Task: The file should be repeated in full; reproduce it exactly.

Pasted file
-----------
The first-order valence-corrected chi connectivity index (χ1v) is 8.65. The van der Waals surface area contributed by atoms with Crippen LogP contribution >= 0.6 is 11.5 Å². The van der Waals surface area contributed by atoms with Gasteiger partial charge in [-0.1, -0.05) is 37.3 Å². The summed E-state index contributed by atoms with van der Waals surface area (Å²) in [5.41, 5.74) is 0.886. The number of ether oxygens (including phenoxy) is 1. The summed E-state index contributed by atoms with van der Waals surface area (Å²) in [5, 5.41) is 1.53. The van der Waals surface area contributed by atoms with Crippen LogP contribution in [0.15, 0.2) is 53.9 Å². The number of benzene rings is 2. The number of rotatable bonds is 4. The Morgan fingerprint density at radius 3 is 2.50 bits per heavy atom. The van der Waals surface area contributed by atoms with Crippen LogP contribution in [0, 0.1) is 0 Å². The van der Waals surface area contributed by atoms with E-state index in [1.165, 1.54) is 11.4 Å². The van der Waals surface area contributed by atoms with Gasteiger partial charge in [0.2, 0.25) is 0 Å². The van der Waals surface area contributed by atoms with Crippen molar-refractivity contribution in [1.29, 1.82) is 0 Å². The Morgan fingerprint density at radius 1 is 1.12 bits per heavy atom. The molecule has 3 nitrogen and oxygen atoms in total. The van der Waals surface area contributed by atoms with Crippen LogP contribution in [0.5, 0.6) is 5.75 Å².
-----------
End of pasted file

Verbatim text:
The first-order valence-corrected chi connectivity index (χ1v) is 8.65. The van der Waals surface area contributed by atoms with Crippen LogP contribution >= 0.6 is 11.5 Å². The van der Waals surface area contributed by atoms with Gasteiger partial charge in [-0.1, -0.05) is 37.3 Å². The summed E-state index contributed by atoms with van der Waals surface area (Å²) in [5.41, 5.74) is 0.886. The number of ether oxygens (including phenoxy) is 1. The summed E-state index contributed by atoms with van der Waals surface area (Å²) in [5, 5.41) is 1.53. The van der Waals surface area contributed by atoms with Crippen LogP contribution in [0.15, 0.2) is 53.9 Å². The number of benzene rings is 2. The number of rotatable bonds is 4. The Morgan fingerprint density at radius 3 is 2.50 bits per heavy atom. The van der Waals surface area contributed by atoms with Crippen LogP contribution in [0, 0.1) is 0 Å². The van der Waals surface area contributed by atoms with E-state index in [1.165, 1.54) is 11.4 Å². The van der Waals surface area contributed by atoms with Gasteiger partial charge in [0.2, 0.25) is 0 Å². The van der Waals surface area contributed by atoms with Crippen molar-refractivity contribution in [1.29, 1.82) is 0 Å². The Morgan fingerprint density at radius 1 is 1.12 bits per heavy atom. The molecule has 3 nitrogen and oxygen atoms in total. The van der Waals surface area contributed by atoms with Crippen LogP contribution in [0.5, 0.6) is 5.75 Å².